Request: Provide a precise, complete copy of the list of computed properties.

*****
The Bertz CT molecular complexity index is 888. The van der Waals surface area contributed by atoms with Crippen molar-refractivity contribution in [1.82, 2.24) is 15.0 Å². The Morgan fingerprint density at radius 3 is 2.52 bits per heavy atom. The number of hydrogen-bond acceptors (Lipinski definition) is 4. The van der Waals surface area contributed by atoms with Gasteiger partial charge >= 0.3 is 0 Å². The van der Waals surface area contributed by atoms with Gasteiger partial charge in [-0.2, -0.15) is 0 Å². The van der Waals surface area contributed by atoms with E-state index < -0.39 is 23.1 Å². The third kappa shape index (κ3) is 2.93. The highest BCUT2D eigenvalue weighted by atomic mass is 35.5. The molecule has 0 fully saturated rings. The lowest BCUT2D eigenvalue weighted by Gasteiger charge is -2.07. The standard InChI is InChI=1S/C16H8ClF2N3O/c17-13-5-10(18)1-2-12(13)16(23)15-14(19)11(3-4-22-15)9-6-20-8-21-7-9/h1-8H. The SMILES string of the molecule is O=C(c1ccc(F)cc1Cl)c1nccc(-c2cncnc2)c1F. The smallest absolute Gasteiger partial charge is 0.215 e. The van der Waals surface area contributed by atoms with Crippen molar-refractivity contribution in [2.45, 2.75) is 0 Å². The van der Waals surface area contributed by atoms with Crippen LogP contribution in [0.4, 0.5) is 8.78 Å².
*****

The Bertz CT molecular complexity index is 888. The van der Waals surface area contributed by atoms with Crippen molar-refractivity contribution in [1.82, 2.24) is 15.0 Å². The Morgan fingerprint density at radius 3 is 2.52 bits per heavy atom. The number of hydrogen-bond acceptors (Lipinski definition) is 4. The van der Waals surface area contributed by atoms with Gasteiger partial charge >= 0.3 is 0 Å². The van der Waals surface area contributed by atoms with Gasteiger partial charge in [-0.2, -0.15) is 0 Å². The van der Waals surface area contributed by atoms with E-state index < -0.39 is 23.1 Å². The third kappa shape index (κ3) is 2.93. The highest BCUT2D eigenvalue weighted by atomic mass is 35.5. The molecule has 0 fully saturated rings. The lowest BCUT2D eigenvalue weighted by Gasteiger charge is -2.07. The standard InChI is InChI=1S/C16H8ClF2N3O/c17-13-5-10(18)1-2-12(13)16(23)15-14(19)11(3-4-22-15)9-6-20-8-21-7-9/h1-8H. The SMILES string of the molecule is O=C(c1ccc(F)cc1Cl)c1nccc(-c2cncnc2)c1F. The smallest absolute Gasteiger partial charge is 0.215 e. The van der Waals surface area contributed by atoms with Crippen molar-refractivity contribution in [2.45, 2.75) is 0 Å². The van der Waals surface area contributed by atoms with Crippen LogP contribution in [0.4, 0.5) is 8.78 Å².